Our research is in hydroinformatics, an interdisciplinary field combining water resources engineering, hydrology, computer science, and data science. The goal of our research is to leverage advances in computing and data science to address problems and challenges associated with water resources management. We are particularly interested in bringing innovations in hydroinformatics to help improve community and infrastructure resilience to climate change. Changes to rainfall patterns and rising sea levels are already causing significant water-related impacts for many communities across the world. We believe that innovations in hydroinformatics, for applications such as real-time flood forecasting or smart stormwater infrastructure, are needed to help communities adapt to these new environmental conditions.
UVA Hydroinformatics Group members at the American Geophysical Union Fall Meeting, 2018
Stormwater infrastructure is designed to mitigate the impacts of urbanization caused by increased runoff. This increased runoff, if not properly handled by stormwater infrastructure, can not only causes flooding risks, but also pollutes downstream waterbodies. Many other civil infrastructure systems have benefited from real-time sensing and control capabilities to improve their utility. These capabilities are just now coming to stormwater systems. Taking general approaches and ideas from the broader field of cyber-physical systems (CPS), we are helping to advance smart stormwater systems were real-time sensing and control through actuated gates, valves, and pumps can help to improve the utility of existing systems. We see climate change as a major driver for this needed change where existing infrastructure could be enhanced at lower cost to better address changing climate conditions.
While our ability to forecast severe weather has significantly improved over past decades, our ability to forecast on-the-ground flooding impacts at a high spatial resolution are lacking. This problem is challenging due to the complexity of modeling floods over landscapes, especially landscapes with low topographic relief or with significant urbanization. We are advancing automated data processing workflows to quickly create detailed hydrologic and hydraulic models for flood forecasting, cloud-computing architectures for dynamic resource allocation in support of real-time, high-resolution flood modeling, and decision support systems to engaging end users in flood warning. Much of this work is focused on impacts to transportation infrastructure in particular as a major source of disruption during and following flooding events.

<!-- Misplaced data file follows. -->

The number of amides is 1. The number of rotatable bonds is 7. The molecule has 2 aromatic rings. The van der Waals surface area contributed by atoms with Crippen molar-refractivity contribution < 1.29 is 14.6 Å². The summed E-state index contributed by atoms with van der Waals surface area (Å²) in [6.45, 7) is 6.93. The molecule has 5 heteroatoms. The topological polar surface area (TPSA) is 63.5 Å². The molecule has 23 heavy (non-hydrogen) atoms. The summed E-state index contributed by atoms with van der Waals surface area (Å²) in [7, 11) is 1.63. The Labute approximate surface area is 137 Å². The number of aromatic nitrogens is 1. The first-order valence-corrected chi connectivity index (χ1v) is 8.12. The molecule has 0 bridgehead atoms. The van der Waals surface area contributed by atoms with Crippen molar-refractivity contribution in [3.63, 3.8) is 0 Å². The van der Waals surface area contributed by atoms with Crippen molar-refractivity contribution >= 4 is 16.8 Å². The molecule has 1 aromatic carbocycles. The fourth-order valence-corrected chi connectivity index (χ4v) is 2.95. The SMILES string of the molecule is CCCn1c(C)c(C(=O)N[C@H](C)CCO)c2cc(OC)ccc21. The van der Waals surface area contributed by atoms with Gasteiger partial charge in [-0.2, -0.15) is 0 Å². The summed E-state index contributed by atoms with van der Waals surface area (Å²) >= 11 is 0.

Underlying these advances is the need for novel cyberinfrastructure to support hydrologic modeling and data analysis at scale. This cyberinfrastructure must enable access to high performance computing (HPC), cloud computing, automated workflows, containerization of legacy modeling codes, and other advances needed for the general reproducibility of computational hydrologic modeling. We have been long-term members of national teams building advanced cyberinfrastructure for the hydrologic science and engineering communities through our partnership with the Consortium for the Advancement of Hydrologic Science, Inc. (CUAHSI). This research has resulted in the CUAHSI Hydrologic Information System (his.cuahsi.org) and the CUAHSI HydroShare system (www.hydroshare.org). It has also resulted in partnerships with computer scientists funded through the NSF EarthCube and related cyberinfrastructure programs to advance the state of the art in scientific cyberinfrastructure.